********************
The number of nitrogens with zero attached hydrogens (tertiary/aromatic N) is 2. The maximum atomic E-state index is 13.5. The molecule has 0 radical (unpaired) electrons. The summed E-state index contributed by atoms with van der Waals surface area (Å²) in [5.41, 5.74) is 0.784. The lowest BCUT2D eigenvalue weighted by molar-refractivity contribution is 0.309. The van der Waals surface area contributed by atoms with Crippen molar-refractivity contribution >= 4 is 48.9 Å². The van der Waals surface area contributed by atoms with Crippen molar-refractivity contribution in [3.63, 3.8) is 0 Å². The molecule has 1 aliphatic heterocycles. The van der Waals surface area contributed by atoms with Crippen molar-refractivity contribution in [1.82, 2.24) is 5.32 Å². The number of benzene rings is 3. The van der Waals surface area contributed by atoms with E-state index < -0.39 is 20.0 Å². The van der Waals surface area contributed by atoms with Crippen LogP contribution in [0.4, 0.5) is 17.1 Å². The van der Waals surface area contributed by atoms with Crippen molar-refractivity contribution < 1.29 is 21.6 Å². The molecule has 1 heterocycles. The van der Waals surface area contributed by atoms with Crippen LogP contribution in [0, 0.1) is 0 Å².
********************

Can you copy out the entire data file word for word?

The number of nitrogens with zero attached hydrogens (tertiary/aromatic N) is 2. The maximum atomic E-state index is 13.5. The molecule has 0 radical (unpaired) electrons. The summed E-state index contributed by atoms with van der Waals surface area (Å²) in [5.41, 5.74) is 0.784. The lowest BCUT2D eigenvalue weighted by molar-refractivity contribution is 0.309. The van der Waals surface area contributed by atoms with Crippen molar-refractivity contribution >= 4 is 48.9 Å². The van der Waals surface area contributed by atoms with Crippen molar-refractivity contribution in [3.63, 3.8) is 0 Å². The molecule has 1 aliphatic heterocycles. The van der Waals surface area contributed by atoms with Crippen molar-refractivity contribution in [1.82, 2.24) is 5.32 Å². The number of benzene rings is 3. The van der Waals surface area contributed by atoms with E-state index < -0.39 is 20.0 Å². The van der Waals surface area contributed by atoms with Crippen LogP contribution in [0.4, 0.5) is 17.1 Å². The van der Waals surface area contributed by atoms with Crippen molar-refractivity contribution < 1.29 is 21.6 Å². The molecule has 1 heterocycles. The van der Waals surface area contributed by atoms with Crippen LogP contribution in [0, 0.1) is 0 Å².